So he flew back to Budapest with them. “I had to buy three tickets back to Budapest for the same day which was very expensive and I didn’t work for a month. We flew for 16 hours, waited at the airport for eight hours and had another 16-hour flight back to Budapest. 

“Her son was extremely upset and restless. Crying non-stop. It was a horrible situation and we had no plan.

“Eventually we found out that passports would be issued in Ukraine again in the soon future. So we had to make the heartbreaking decision of taking her and her son back to Ukraine.

“We took two trains from Budapest which took 18 hours and we got to Suceava (in Romania). Two days later she crossed the border back into Ukraine to go to her parents’ house” — which is in Kamianets-Podilskyi in western Ukraine near the Romanian border. Lindsey said that part of Ukraine had so far not been caught up in the war which was now concentrated in the east and the south. But that could change. 

On 11 April, Lindsey arrived back in South Africa. 

“Now we will have to do this all over again,” he said wearily.  He said Marta now had an appointment with Ukrainian immigration officials on 23 April to apply for Marat’s passport. Then she would have to wait for it to be issued. When Marta had the new passport for Marat, Lindsey would return to the Romanian-Ukrainian border to fetch them and bring them to South Africa again. “We’ll go to Budapest again to apply for visas for them. And then pray that when we return to OR Tambo they won’t deny them entry again.”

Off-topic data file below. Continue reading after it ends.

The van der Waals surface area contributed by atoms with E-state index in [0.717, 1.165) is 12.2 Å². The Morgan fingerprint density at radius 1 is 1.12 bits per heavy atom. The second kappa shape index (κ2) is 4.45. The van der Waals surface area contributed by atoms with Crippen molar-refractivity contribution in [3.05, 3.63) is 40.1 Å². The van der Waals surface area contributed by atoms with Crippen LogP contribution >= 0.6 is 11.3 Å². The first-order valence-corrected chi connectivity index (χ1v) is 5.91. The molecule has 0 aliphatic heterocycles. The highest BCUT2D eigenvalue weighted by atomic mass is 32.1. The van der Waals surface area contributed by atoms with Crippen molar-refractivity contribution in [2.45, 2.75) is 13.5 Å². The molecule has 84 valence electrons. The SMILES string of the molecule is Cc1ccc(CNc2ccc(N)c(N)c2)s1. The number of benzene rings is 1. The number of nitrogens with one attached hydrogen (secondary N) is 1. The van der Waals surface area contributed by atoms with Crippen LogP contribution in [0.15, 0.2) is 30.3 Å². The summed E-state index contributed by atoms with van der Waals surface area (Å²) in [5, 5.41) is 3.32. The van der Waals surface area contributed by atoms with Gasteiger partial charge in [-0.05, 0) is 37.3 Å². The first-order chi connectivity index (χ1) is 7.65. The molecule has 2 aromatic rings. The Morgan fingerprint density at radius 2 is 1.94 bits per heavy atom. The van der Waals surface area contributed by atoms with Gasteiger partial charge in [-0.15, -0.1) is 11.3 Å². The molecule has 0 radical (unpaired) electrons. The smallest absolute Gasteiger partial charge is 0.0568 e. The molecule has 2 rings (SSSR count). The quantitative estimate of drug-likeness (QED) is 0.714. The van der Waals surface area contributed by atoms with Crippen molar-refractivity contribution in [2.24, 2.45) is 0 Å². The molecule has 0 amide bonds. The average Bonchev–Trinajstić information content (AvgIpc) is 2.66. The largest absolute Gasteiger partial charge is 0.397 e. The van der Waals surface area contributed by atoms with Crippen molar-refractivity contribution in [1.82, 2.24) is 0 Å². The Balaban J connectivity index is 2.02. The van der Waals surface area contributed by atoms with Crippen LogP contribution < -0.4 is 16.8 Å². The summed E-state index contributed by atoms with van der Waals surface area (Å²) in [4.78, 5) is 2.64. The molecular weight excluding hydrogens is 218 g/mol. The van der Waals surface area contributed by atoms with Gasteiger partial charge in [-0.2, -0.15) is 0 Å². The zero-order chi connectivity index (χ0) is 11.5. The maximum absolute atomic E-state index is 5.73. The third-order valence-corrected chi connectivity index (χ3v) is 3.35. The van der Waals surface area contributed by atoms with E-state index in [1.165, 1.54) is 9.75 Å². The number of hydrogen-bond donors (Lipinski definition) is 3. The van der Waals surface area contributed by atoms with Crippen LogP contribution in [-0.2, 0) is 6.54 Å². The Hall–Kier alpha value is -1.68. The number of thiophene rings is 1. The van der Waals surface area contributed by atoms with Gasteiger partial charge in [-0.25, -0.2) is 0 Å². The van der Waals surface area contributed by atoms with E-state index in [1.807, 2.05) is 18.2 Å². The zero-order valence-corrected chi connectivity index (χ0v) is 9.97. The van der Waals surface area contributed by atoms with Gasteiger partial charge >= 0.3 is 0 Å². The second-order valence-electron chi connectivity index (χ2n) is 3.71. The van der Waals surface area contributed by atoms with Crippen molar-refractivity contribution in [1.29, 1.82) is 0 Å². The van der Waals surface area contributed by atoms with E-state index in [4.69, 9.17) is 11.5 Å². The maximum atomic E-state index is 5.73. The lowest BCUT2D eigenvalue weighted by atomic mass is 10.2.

He said that this time he would apply for a spouse’s visa for Marta and a relative’s visa for Marat. She was now on a tourist visa, but he didn’t want to take any chances of her not being allowed into South Africa again. 

home affairs motsoaledo

Home Affairs Minister Aaron Motsoaledi (Photo: Netwerk24 / Elizabeth Sejake)

Meanwhile, Ukraine’s ambassador to South Africa Liubov Abravitova has been trying to persuade the South African government to relax its rules to allow people like Marta and Marat into South Africa even if their passports are not quite regular, because of the war. 

She told Daily Maverick that she appreciated that South Africa did not yet have regulations on how to deal with these situations and so it was against South African law to permit entry to a child endorsed on a parent’s passport. 

“And we do respect the law.” But she said that she had requested an urgent meeting with Home Affairs Minister Aaron Motsoaledi to try to find a way around the problem. He agreed to meet her on Tuesday this week. 

“The meeting was in a good tone. The minister was really supportive, thoughtful and understanding of the urgency of decisions needed to be made with regard to the humanitarian situation.”

She said they had agreed to establish a working group comprising her embassy and the departments of Home Affairs and of International Relations and Cooperation to resolve all the technical and administrative problems. 

Abravitova said others were in the same predicament as the Lindseys.